The traditional liberal separation of powers is also a separation of time. The judiciary is retrospective: it deals with the past. The legislature deliberates and crafts prospective statues to manage the future. The executive deals with unpredictable situations that require rapid action in the present. The acceleration of contemporary economic life poses major problems for this organization of politics. Acceleration increases the temporal distance between a law’s creation and a law’s application, which makes statutory obsolescence much more likely.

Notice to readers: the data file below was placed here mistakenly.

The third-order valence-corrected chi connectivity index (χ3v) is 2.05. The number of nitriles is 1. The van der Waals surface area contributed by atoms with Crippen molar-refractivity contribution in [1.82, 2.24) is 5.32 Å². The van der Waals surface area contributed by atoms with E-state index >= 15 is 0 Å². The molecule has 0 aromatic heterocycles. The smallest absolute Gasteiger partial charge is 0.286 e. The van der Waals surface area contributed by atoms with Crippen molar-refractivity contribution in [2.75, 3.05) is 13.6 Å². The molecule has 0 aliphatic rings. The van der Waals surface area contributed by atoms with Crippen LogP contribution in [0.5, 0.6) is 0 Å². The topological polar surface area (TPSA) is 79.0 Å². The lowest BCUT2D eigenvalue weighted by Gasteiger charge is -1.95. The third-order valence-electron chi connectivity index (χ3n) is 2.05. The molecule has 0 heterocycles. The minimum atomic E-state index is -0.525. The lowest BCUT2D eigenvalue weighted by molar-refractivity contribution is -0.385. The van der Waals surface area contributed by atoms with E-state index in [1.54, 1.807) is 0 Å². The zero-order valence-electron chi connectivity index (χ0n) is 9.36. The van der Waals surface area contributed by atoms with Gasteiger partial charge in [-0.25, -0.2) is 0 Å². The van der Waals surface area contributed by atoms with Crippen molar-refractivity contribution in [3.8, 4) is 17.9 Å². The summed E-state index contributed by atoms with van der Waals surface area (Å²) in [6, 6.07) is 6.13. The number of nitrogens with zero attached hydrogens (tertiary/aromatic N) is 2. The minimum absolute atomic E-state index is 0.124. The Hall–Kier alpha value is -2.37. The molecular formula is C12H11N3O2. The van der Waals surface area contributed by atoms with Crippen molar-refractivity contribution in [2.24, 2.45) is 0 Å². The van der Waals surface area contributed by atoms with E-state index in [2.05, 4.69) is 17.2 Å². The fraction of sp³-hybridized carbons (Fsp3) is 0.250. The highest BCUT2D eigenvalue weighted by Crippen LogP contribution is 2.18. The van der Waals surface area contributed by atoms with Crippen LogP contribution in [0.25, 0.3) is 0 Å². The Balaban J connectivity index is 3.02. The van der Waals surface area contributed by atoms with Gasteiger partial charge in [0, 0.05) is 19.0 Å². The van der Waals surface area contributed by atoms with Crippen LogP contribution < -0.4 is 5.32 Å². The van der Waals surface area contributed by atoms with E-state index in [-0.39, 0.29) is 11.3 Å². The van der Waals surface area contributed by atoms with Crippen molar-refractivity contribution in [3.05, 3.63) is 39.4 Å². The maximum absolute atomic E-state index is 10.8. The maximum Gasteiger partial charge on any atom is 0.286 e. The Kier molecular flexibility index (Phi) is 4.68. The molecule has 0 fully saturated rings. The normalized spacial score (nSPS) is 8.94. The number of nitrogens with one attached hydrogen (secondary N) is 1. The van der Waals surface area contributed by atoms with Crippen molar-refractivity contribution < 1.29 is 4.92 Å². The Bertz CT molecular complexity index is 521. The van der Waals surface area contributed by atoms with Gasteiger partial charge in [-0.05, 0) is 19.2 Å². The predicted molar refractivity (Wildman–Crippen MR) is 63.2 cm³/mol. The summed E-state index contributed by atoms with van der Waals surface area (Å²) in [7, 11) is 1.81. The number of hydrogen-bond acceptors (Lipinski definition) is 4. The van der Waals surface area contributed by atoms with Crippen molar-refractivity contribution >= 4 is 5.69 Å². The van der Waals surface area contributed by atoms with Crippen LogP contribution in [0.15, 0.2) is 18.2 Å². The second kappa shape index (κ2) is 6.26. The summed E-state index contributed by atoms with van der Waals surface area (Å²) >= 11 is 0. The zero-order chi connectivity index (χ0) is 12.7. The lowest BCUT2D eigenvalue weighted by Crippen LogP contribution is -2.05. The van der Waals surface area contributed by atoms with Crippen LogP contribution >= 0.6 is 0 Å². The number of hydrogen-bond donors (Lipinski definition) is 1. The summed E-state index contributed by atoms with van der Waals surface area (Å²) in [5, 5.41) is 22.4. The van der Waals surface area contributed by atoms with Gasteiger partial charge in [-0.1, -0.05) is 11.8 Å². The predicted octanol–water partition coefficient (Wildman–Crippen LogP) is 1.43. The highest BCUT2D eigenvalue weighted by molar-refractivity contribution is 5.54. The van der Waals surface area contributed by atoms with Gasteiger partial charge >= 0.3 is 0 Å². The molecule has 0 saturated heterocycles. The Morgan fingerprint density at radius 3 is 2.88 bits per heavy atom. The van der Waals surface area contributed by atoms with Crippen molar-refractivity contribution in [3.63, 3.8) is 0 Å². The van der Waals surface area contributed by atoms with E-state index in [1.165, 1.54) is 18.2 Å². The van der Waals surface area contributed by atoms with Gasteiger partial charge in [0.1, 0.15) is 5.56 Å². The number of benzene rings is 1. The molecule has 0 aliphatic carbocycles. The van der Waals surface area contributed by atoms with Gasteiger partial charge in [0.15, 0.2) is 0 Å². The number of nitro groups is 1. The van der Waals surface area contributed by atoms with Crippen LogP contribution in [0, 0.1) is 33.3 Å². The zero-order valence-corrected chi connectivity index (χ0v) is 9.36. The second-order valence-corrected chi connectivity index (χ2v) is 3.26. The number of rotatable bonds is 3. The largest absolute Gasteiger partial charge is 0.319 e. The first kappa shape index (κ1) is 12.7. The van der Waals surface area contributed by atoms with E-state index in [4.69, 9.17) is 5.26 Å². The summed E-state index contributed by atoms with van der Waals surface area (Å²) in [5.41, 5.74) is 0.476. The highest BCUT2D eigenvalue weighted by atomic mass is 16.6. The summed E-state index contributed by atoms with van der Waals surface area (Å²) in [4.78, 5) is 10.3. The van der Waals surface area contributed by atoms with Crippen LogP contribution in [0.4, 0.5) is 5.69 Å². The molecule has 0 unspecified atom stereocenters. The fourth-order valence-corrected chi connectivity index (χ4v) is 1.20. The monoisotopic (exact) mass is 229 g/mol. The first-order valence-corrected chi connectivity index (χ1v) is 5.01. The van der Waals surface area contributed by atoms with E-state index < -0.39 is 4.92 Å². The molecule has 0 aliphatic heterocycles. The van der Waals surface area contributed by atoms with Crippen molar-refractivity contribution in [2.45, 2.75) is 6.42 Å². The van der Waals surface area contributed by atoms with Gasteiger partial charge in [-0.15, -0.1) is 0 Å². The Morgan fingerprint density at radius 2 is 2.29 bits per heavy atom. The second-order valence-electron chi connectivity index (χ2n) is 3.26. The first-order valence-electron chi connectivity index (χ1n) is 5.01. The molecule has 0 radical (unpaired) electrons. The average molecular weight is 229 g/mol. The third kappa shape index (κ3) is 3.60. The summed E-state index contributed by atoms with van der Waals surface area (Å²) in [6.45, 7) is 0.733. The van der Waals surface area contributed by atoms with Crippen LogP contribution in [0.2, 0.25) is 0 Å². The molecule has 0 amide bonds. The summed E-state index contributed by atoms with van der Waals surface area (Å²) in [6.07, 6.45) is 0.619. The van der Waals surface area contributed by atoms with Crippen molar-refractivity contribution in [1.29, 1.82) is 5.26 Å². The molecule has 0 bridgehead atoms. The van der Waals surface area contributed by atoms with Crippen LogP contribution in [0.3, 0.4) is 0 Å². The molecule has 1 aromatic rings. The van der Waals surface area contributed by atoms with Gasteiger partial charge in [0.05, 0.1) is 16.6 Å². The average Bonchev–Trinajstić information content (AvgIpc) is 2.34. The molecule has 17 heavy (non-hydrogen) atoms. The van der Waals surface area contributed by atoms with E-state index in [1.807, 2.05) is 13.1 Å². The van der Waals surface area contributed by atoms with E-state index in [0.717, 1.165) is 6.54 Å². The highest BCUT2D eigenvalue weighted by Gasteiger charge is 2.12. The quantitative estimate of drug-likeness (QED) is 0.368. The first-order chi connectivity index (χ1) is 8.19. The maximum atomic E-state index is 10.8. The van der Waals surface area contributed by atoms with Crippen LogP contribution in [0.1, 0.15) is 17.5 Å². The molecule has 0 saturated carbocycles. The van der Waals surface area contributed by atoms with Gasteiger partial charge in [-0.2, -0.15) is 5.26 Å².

Acceleration is contracting the present; reducing the amount of time for which the past reliably maps onto the future. New and unpredictable economic events are occurring at a faster clip. This dynamic is, for many scholars of acceleration, the essence of time itself. But it is not the case that every relevant political problem requires fast action. Some, in fact, might require slower deliberation. The choice to privilege the speed of economics will crowd-out the slower speed of human deliberation. Human politics might be best when given time to operate, and time to dwell in